Of course, it's not always easy to persuade kids of this, since most of the children's bibles and hymns simply identify "redemption" with "going to heaven".

One of my daughter's children's bibles, for example, includes the statement: "God gives a beautiful life in heaven to those who love him." In my view, there are only two things wrong with that statement: "life in heaven" and "to those who love him"!

A. Chapin said...

Maybe your daughter's bible is true if life in heaven is being in love with him (and all eventually come to love him in freedom) - but I doubt that's what they meant - so I share your concern.

One of Freedom said...

Thanks for the clarification Michael. I usually point to platonism because it seems to me that it was this influence that skewed the Christain perspective. But you are quite right at how pervasive the notion of dichotomy is. I wonder why so many intuit this? Perhaps it is the notion of the initial goodness of Creation that helped the Jewish perspective on this, a creation that is originally good is one worth redeeming. Sadly I think not enough Christians believe that creation is originally good and so they cling desperately to their decline narratives and escapist fantasy theologies.

Stephen Hand said...

Wonderful, Ben...


Jonathan Keith said...

Isn't that lovely that your daughter has tears of happiness when you come home? It reminds of that wonderful Powderfinger singer 'My Happiness':

My happiness
Slowly creeping back now you're at home
If it ever starts sinking in
Must be when you pack up and go

Anyhow, I'd agree that God is committed to redeeming this creation at all costs - I think that's the main point of the flood narrative, and a major theme in Genesis. I do wonder though, what God intends to do about entropy!

Andre said...

Hey Ben. I loved this post! "tears of happiness" is a wonderful way of putting things!
Michael, interesting and perceptive comments. I'm not sure if we can entirely do away with some form of body/soul dualism. I don't mean that we need to necessarily accept any of the philosophical dualisms on offer (and it's important to recognise that there are many different kinds of dualisms - something that some biblical scholars forget, I think). More that once, say, we have freed ourselves from the conceptual confusions in which the dominant form of modern dualism trades, we still find ourselves needing to talk of the soul (even if we are not quite sure what it is we are talking about, beyond pointing to some intractable surplus, some register of experience that exceeds our oridnary powers of description.) At any rate, I do think that before we too quickly abandon a body/soul dualism, we need to see precisely why poets like John Donne of G. M. Hopkins used dualistic language (here the brilliant film 'Wit' is, I think, mandatory viewing for those who want to abandon a body/soul dualism).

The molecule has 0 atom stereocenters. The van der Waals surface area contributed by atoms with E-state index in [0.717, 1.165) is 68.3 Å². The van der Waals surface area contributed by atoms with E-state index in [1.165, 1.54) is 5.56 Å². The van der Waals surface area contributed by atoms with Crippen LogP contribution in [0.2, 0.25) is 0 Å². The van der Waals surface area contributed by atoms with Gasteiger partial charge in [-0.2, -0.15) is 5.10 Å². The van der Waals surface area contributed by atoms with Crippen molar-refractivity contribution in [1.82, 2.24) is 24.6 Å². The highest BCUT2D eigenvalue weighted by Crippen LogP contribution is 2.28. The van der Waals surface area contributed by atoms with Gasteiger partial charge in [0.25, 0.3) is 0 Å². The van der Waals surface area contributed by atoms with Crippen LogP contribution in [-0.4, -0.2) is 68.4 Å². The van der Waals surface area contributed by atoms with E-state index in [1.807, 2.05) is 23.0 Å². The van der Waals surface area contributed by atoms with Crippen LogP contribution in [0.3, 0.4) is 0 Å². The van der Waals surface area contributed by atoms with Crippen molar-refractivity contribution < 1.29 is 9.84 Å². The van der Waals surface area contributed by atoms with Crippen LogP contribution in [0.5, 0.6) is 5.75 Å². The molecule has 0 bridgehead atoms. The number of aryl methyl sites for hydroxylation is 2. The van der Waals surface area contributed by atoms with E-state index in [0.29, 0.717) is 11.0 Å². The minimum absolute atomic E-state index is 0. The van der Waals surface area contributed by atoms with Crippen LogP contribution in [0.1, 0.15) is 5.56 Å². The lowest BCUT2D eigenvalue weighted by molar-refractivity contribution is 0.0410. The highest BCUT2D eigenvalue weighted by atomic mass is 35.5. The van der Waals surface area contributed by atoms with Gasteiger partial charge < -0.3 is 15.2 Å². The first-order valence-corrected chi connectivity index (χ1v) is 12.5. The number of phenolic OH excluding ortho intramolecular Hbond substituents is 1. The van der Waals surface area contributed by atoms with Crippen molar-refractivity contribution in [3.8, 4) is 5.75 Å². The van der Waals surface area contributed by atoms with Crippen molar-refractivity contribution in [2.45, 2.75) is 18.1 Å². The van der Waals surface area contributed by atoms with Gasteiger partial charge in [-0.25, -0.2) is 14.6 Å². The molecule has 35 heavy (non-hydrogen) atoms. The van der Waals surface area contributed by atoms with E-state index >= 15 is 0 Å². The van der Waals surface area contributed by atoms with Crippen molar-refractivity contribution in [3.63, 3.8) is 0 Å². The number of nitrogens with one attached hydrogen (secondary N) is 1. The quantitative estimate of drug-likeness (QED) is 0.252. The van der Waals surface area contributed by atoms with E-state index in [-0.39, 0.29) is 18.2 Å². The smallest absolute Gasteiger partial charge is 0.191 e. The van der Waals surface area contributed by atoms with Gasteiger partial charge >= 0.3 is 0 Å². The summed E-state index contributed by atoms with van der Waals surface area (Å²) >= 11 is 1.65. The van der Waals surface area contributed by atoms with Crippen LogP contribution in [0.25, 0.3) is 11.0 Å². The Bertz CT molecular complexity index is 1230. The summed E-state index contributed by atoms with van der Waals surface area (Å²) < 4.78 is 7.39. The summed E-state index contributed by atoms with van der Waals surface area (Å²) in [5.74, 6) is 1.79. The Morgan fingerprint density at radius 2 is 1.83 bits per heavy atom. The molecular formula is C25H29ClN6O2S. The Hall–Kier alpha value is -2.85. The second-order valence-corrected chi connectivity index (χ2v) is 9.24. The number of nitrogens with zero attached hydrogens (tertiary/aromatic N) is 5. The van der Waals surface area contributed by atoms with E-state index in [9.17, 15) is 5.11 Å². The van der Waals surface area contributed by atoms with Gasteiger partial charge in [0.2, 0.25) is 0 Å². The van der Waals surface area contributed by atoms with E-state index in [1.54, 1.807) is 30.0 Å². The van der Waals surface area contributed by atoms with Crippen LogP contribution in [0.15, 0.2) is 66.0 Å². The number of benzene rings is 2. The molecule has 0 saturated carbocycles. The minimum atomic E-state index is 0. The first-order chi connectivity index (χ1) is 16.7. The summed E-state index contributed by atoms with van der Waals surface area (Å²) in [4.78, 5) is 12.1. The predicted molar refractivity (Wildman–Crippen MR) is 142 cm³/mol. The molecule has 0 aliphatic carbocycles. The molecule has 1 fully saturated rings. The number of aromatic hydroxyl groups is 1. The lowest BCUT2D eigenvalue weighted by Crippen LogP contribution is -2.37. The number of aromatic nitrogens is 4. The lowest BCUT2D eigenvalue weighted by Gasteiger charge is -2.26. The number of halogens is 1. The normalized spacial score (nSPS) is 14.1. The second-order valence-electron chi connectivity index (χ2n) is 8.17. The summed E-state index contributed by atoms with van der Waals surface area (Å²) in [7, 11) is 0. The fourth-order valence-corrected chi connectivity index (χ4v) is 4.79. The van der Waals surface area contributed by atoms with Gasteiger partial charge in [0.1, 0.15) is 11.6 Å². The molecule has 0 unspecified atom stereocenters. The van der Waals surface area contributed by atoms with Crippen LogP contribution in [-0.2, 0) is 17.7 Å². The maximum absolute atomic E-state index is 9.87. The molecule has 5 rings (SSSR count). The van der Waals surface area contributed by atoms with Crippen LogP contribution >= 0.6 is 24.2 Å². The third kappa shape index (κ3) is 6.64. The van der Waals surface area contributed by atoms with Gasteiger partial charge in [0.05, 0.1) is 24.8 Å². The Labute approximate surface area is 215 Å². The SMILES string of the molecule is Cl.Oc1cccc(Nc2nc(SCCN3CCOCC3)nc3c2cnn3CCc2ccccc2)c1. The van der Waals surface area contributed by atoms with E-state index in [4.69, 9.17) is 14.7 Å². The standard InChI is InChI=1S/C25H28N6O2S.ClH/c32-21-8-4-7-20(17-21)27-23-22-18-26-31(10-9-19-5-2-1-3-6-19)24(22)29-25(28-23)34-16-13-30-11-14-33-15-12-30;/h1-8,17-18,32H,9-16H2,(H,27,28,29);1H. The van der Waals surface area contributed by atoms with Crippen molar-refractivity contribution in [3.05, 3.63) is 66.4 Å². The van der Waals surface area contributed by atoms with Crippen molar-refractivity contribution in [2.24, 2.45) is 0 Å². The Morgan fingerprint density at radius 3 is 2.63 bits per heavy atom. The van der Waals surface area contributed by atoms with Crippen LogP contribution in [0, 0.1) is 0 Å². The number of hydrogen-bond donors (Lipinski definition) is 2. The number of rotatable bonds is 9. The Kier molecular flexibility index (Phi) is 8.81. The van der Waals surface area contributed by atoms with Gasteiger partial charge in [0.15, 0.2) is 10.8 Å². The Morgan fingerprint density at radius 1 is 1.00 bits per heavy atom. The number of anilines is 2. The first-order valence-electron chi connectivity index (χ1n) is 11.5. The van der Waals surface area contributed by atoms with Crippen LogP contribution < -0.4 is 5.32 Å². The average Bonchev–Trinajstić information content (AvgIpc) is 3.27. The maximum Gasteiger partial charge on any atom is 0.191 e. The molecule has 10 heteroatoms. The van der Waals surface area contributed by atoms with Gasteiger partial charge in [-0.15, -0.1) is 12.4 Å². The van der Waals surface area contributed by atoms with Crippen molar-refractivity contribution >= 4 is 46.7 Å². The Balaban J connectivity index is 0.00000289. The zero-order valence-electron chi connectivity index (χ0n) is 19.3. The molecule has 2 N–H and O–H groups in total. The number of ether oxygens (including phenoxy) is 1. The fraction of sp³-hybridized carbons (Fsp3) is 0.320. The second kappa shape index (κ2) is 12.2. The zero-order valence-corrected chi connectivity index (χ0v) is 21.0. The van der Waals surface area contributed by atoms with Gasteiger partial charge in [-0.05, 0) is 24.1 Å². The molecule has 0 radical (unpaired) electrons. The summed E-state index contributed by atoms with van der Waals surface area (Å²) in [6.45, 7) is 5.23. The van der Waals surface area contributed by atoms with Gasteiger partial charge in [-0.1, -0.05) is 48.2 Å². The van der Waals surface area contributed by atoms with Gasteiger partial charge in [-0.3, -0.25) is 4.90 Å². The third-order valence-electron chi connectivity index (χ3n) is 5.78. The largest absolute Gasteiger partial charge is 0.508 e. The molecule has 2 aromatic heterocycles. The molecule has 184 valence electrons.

kim fabricius said...

When I come home after being away, my cat acts grumpy, as if to say, "You didn't ask my permission!" But as Thelma is a small lion, I fully expect her one day to be lying down with mice. And I trust our expert - Ben's daughter - would agree.

Anonymous said...

Great post Ben. Pity about some of the densely boring comments though. Reminds me a little of the biggest commentary I've ever seen ... it was on the book of Philemon. You may like to know that I started a new blog yesterday on fathering:

Brian said...

Regarding the intuitive appeal of mind/body or soul/body dualism, a very helpful book is Drew Leder's "The Absent Body," which examines why this sort of dualism is compelling to people phenomenologically. The body is quite adept at "disappearing" from our focal awareness, into tacit awareness. But Leder also gives a wonderful counter-phenomenology of the lived body. It's definitely worth a read if you are interested in such things.

Ched said...

Very Nice.

byron said...

But which interlocutor is the five year old? We've seen in the past that Ben gets most of his insights from his kids.

Beyond Words said...

I don't think any of the comments are boring. I wonder about entropy, too. Will there be no earthworms and fungi and bacteria? A fixed number of immortal organisms? As much as I try to wrap my mind around new creation, I'm struggling to imagine what kind of physicality it will be.

Anonymous said...

Ben, you said she was only 5 when she asked about 'real lions?' She has real philosophical insight!

C.S.Lewis had the same problem. He once posited that this Psalm must be metaphorical for surely 'when a lion lays down with the lamb, it ceases to BE a lion.'
(Quote just from memory)

Fat said...

For behold he becomes a new lion - the old has passed away.

Anonymous said...

We saw "Dawn Treader" yesterday. Now that's a lion!

Fat said...

For behold he becomes a new lion - the old has passed away.

Derek Brown said...

Brilliant and touching. You told her that the lions will be real, right?